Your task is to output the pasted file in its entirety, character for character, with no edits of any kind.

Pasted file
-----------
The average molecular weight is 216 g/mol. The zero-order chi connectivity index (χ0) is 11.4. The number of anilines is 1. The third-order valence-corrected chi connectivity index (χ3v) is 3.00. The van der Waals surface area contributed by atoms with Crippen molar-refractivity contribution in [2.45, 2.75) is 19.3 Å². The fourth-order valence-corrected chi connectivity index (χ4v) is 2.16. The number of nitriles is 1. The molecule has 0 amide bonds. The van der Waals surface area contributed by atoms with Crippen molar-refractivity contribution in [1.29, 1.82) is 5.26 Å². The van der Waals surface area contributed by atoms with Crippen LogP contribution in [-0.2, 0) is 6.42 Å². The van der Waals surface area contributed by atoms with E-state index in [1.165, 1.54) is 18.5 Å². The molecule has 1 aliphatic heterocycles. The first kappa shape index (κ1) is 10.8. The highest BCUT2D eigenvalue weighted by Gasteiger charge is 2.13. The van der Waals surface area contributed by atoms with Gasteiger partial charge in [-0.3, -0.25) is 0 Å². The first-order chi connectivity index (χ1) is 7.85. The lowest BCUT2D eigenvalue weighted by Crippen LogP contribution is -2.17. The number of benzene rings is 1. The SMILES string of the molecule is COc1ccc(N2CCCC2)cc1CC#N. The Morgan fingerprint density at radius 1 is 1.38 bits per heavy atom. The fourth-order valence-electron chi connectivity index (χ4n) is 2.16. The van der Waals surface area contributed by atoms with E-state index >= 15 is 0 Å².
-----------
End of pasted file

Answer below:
The average molecular weight is 216 g/mol. The zero-order chi connectivity index (χ0) is 11.4. The number of anilines is 1. The third-order valence-corrected chi connectivity index (χ3v) is 3.00. The van der Waals surface area contributed by atoms with Crippen molar-refractivity contribution in [2.45, 2.75) is 19.3 Å². The fourth-order valence-corrected chi connectivity index (χ4v) is 2.16. The number of nitriles is 1. The molecule has 0 amide bonds. The van der Waals surface area contributed by atoms with Crippen molar-refractivity contribution in [1.29, 1.82) is 5.26 Å². The van der Waals surface area contributed by atoms with Crippen LogP contribution in [-0.2, 0) is 6.42 Å². The van der Waals surface area contributed by atoms with E-state index in [1.165, 1.54) is 18.5 Å². The molecule has 1 aliphatic heterocycles. The first kappa shape index (κ1) is 10.8. The highest BCUT2D eigenvalue weighted by Gasteiger charge is 2.13. The van der Waals surface area contributed by atoms with Gasteiger partial charge in [-0.3, -0.25) is 0 Å². The first-order chi connectivity index (χ1) is 7.85. The lowest BCUT2D eigenvalue weighted by Crippen LogP contribution is -2.17. The number of benzene rings is 1. The SMILES string of the molecule is COc1ccc(N2CCCC2)cc1CC#N. The Morgan fingerprint density at radius 1 is 1.38 bits per heavy atom. The fourth-order valence-electron chi connectivity index (χ4n) is 2.16. The van der Waals surface area contributed by atoms with E-state index >= 15 is 0 Å².